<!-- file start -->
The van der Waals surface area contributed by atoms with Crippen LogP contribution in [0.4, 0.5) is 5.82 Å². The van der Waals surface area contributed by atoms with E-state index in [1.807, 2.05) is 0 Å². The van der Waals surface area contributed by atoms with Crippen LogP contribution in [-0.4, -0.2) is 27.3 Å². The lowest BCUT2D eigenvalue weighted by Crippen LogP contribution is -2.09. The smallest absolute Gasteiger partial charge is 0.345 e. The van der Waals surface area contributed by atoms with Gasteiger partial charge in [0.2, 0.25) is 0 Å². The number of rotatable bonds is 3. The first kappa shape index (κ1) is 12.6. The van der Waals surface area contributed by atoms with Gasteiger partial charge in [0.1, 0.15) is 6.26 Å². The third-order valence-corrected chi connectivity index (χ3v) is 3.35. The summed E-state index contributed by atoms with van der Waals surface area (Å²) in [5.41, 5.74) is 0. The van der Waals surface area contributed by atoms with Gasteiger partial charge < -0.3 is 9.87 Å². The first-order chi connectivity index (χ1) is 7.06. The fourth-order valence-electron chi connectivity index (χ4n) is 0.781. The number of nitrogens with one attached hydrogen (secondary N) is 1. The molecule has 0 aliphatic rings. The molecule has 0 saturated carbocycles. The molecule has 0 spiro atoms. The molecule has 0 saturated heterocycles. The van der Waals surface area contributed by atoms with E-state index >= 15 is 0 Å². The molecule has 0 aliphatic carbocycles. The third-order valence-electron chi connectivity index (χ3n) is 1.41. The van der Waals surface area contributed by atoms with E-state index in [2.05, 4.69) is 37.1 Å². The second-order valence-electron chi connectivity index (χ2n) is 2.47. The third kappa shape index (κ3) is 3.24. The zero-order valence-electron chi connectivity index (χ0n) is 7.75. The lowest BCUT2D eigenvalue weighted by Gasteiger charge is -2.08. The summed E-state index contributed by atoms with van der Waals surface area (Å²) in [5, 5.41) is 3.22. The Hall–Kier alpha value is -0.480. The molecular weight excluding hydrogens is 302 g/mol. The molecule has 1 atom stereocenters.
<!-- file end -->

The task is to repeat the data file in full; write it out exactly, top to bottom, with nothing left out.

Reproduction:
The van der Waals surface area contributed by atoms with Crippen LogP contribution in [0.4, 0.5) is 5.82 Å². The van der Waals surface area contributed by atoms with E-state index in [1.807, 2.05) is 0 Å². The van der Waals surface area contributed by atoms with Crippen LogP contribution in [-0.4, -0.2) is 27.3 Å². The lowest BCUT2D eigenvalue weighted by Crippen LogP contribution is -2.09. The smallest absolute Gasteiger partial charge is 0.345 e. The van der Waals surface area contributed by atoms with Gasteiger partial charge in [0.2, 0.25) is 0 Å². The number of rotatable bonds is 3. The first kappa shape index (κ1) is 12.6. The van der Waals surface area contributed by atoms with Gasteiger partial charge in [0.1, 0.15) is 6.26 Å². The third-order valence-corrected chi connectivity index (χ3v) is 3.35. The summed E-state index contributed by atoms with van der Waals surface area (Å²) in [5.41, 5.74) is 0. The van der Waals surface area contributed by atoms with Gasteiger partial charge < -0.3 is 9.87 Å². The first-order chi connectivity index (χ1) is 7.06. The fourth-order valence-electron chi connectivity index (χ4n) is 0.781. The number of nitrogens with one attached hydrogen (secondary N) is 1. The molecule has 0 aliphatic rings. The molecule has 0 saturated carbocycles. The molecule has 0 spiro atoms. The molecule has 0 saturated heterocycles. The van der Waals surface area contributed by atoms with E-state index >= 15 is 0 Å². The molecule has 0 aliphatic carbocycles. The third-order valence-electron chi connectivity index (χ3n) is 1.41. The van der Waals surface area contributed by atoms with E-state index in [2.05, 4.69) is 37.1 Å². The second-order valence-electron chi connectivity index (χ2n) is 2.47. The third kappa shape index (κ3) is 3.24. The zero-order valence-electron chi connectivity index (χ0n) is 7.75. The lowest BCUT2D eigenvalue weighted by Gasteiger charge is -2.08. The summed E-state index contributed by atoms with van der Waals surface area (Å²) in [5, 5.41) is 3.22. The Hall–Kier alpha value is -0.480. The molecular weight excluding hydrogens is 302 g/mol. The molecule has 1 atom stereocenters.